Coal: A Human History
By Bill Moore
Barbara Freese's journey through the human history of coal began when lobbyists for the coal industry tried to convince officials of the state of Minnesota, for which she was then an assistant attorney general, that burning coal to produce power wasn't really responsible for global warming, and even if global warming was happening, it would be a good thing for a state known for its long, cold winters.
Freese's journey would take her from the wind-swept plains of Minnesota to the far west of China in pursuit of the untold human history of a substance ancient Romans once shaped and polished into jewelry: coal.
"It was coal that came first. It was our society's first fossil fuel," she replies when asked why this often-denigrated, but heavily-replied-upon energy source played such a pivotal role in the development of our modern industrial culture.
"It was coal that took us across that very important threshold from the agricultural world and lifestyle and pace into the industrial one. And it really took coal to establish a technological basis that we needed to later exploit oil and natural gas."
|As Freese explains in both her book, "Coal: A Human History" and in our interview, coal not only became the fuel that powered the industrial revolution, but more importantly, it triggered a series of inventions that would spark that revolution, starting in Britain, which had an abundance of coal. By the mid-to-late 1700's, the island was running out of trees with which to construct its navy and heat its hearths.|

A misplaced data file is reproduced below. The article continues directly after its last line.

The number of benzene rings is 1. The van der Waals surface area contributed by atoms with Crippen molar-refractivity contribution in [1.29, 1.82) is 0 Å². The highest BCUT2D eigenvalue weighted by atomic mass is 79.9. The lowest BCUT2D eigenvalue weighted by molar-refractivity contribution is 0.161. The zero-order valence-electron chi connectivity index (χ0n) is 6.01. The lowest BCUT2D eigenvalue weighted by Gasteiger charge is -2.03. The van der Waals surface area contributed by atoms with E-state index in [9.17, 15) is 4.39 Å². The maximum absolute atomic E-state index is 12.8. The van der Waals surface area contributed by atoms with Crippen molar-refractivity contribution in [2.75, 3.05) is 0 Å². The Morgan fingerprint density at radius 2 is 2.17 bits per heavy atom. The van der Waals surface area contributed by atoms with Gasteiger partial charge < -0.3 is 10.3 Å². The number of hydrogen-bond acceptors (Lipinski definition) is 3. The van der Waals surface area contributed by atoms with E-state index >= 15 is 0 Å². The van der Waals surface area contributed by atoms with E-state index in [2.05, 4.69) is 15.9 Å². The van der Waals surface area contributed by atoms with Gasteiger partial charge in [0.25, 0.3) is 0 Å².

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Local British communities with nearby coal seams had been using it off and on for centuries -- as had the Chinese -- but by the reign of King George III and the American Revolution, most of the easily extractable deposits had been mined and the deep deposits were increasingly prone to ground water flooding. Various methods were used to remove the water, but the deeper the mines sank, the less effective those strategies became.
It was the invention and eventual refinement of the steam engine that solved the problem of not only keeping the deep mines dry, but also provided the technology to move the coal from the mine face to distant customers, both industrial and residential. The very first railway was built to haul coal twenty-six miles from the mining town of Darlington to the river town of Stockton where it would be shipped down the coast to London or by canal to the developing cities of the industrial Midlands.
The Cost of Burning Coal